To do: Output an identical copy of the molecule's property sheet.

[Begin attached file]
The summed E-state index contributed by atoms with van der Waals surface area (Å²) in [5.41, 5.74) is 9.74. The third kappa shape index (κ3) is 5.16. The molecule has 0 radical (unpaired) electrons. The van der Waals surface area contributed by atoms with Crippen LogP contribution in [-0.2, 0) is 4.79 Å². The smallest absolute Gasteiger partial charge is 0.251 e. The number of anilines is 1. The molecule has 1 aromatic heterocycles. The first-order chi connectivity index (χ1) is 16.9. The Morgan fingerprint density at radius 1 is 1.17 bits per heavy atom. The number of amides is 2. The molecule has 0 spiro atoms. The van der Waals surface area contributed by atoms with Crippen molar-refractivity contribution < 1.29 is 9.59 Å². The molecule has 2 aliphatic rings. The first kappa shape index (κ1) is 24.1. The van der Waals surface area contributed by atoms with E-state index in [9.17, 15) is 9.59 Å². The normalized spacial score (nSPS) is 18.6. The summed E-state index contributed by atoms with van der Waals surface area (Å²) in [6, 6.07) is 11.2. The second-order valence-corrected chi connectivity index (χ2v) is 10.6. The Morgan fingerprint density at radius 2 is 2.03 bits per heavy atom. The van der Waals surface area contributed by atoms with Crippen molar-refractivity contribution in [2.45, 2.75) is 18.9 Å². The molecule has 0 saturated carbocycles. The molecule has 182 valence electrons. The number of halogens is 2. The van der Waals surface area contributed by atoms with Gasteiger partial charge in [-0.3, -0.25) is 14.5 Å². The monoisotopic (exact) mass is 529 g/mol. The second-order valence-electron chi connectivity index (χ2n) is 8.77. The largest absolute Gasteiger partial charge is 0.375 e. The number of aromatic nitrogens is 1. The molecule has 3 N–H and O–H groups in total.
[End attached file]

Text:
The summed E-state index contributed by atoms with van der Waals surface area (Å²) in [5.41, 5.74) is 9.74. The third kappa shape index (κ3) is 5.16. The molecule has 0 radical (unpaired) electrons. The van der Waals surface area contributed by atoms with Crippen LogP contribution in [-0.2, 0) is 4.79 Å². The smallest absolute Gasteiger partial charge is 0.251 e. The number of anilines is 1. The molecule has 1 aromatic heterocycles. The first-order chi connectivity index (χ1) is 16.9. The Morgan fingerprint density at radius 1 is 1.17 bits per heavy atom. The number of amides is 2. The molecule has 0 spiro atoms. The van der Waals surface area contributed by atoms with Crippen molar-refractivity contribution < 1.29 is 9.59 Å². The molecule has 2 aliphatic rings. The first kappa shape index (κ1) is 24.1. The van der Waals surface area contributed by atoms with E-state index in [9.17, 15) is 9.59 Å². The normalized spacial score (nSPS) is 18.6. The summed E-state index contributed by atoms with van der Waals surface area (Å²) in [6, 6.07) is 11.2. The second-order valence-corrected chi connectivity index (χ2v) is 10.6. The Morgan fingerprint density at radius 2 is 2.03 bits per heavy atom. The van der Waals surface area contributed by atoms with Crippen molar-refractivity contribution in [2.45, 2.75) is 18.9 Å². The molecule has 0 saturated carbocycles. The molecule has 182 valence electrons. The number of halogens is 2. The van der Waals surface area contributed by atoms with Gasteiger partial charge in [-0.3, -0.25) is 14.5 Å². The monoisotopic (exact) mass is 529 g/mol. The second-order valence-electron chi connectivity index (χ2n) is 8.77. The largest absolute Gasteiger partial charge is 0.375 e. The number of aromatic nitrogens is 1. The molecule has 3 N–H and O–H groups in total.